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  • Writer's pictureVickie Foster

Pet Parenting Guide for New Pet Parents


Owning a dog is one of the greatest joys in life. Get ready to receive lots of unconditional love and sloppy doggy kisses. But be sure you are ready. Your dog is completely reliant on you for everything. If you get a puppy you are responsible for its care for up to 15 years. If you are a first time dog owner read our tips to give your dog the best start straight off the bat.














1. Research your ideal type dog

Do your research and ask yourself some questions. What size dog do I want? Keep in mind if you have small children a large dog can easily knock them over. What activities do I want to do with my dog? Do you want to take the dog on vigorous hikes and lead an active lifestyle? If so, then avoid dogs with flat noses who have difficulty breathing with strenuous exercise like French Bulldogs. Do some research at AKC.com on various breeds and their traits. This can help you too if you are looking at a mixed breed. The website can clue you in to the traits of the breeds in a mixed breed.


There are approximately 3.1 million dogs that enter shelters in the U.S. every year. Rescue one for you at an area shelter. The shelter staff usually are very knowledgeable about dogs in their facility. Rely on their expertise to find yours.


2. Be Responsible

You are in charge of your dog’s food, exercise, daily activities, veterinary care and training.

Also on your list of responsibilities is abiding by the rules of your community. This means getting your dog vaccinated, keeping it from running the neighborhood, picking up after it on walks and getting it licensed.


3. Puppy or grown dog?

Puppies are irresistible. But with that sweet puppy face comes lots of time requirements. You will need to teach it potty training, crate training, how to interact with others and generally shaping its personality. Access honestly whether you are willing to undertake all that a puppy requires.


4. Consider Your Budget for a New Pet

The first year of puppy ownership can cost up to $4,800. You will have monthly and annual vet costs, quality food and treats, grooming and preventative care. Add in all the items you need to buy before your dog comes home and it can be a hit to your finances.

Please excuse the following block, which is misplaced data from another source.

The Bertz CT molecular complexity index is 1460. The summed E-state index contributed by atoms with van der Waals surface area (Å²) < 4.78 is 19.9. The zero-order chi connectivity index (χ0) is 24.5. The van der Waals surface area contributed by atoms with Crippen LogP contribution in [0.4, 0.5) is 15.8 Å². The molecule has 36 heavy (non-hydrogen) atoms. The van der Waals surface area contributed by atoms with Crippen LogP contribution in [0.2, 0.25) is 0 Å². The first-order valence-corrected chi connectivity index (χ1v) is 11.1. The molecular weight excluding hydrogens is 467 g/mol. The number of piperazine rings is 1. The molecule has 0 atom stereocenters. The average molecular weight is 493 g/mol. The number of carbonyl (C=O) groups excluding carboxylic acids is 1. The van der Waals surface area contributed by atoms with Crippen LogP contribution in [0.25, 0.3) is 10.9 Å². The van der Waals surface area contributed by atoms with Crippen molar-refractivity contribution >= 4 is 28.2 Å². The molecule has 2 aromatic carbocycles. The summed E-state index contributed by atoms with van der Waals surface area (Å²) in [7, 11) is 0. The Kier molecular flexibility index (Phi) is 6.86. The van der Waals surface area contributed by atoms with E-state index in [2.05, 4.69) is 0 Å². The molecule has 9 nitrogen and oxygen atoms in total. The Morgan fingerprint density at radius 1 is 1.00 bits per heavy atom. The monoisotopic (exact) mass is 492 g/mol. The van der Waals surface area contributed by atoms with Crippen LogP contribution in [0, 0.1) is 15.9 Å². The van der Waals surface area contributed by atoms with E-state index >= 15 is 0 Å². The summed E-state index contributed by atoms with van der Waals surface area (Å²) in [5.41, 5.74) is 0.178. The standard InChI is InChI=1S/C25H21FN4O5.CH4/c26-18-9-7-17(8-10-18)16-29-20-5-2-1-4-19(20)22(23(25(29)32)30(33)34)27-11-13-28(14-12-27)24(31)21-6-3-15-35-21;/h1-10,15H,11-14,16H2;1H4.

5. Find a Veterinarian

You will need to develop a relationship with a veterinarian soon after you bring your dog home. Your vet can assess his health and recommend a vaccination schedule as well as flea, tick and heartworm preventative. A recommendation of the proper food to feed your dog is also a task your vet can help with. Consider asking your vet to microchip your new pet. It will save you a lot of heartache if your dog gets lost.


6. Prep Your Area

Get your surroundings ready for your new buddy. Pick up anything that can be a chewing hazard in your house or yard. Purchase bowls, a collar, a leash, toys, and a crate in addition to food and treats.


7. Practice Patience

Your new furry friend will need some time to adjust to its new home. It can take from 2 to 4 weeks for a dog to relax, according to Emily Cook of the Humane Society of Charlotte. Give it time and practice patience. Be consistent with your training. Make sure all family members know how to apply the rules and use the same commands.


8. Provide Exercise and Play

Your dog also has other needs. Among these are a need for exercise to keep it physically healthy and play for a relaxed mental state. You should also provide stimulating toys like puzzle and treat toys to help keep your dog engaged.


9. Get Helpers

Line up helpers if you need assistance with your dog. Arrange for boarding or a dog-sitter if going out of town. Get a dog walker if you have to leave your dog alone for extended periods of time. Use the services of a groomer if your pooch gets shaggy. Know that you can rely on others.


10. Relax

There are bound to be setbacks with a new canine buddy. He may get into the trash, chew your shoes or stain the carpet. Expect some mishaps and take it in stride. Your new pooch will settle in and mishaps will become less frequent.


Using our tips will provide you with the tools you need to make your new dog experience bright and welcoming.


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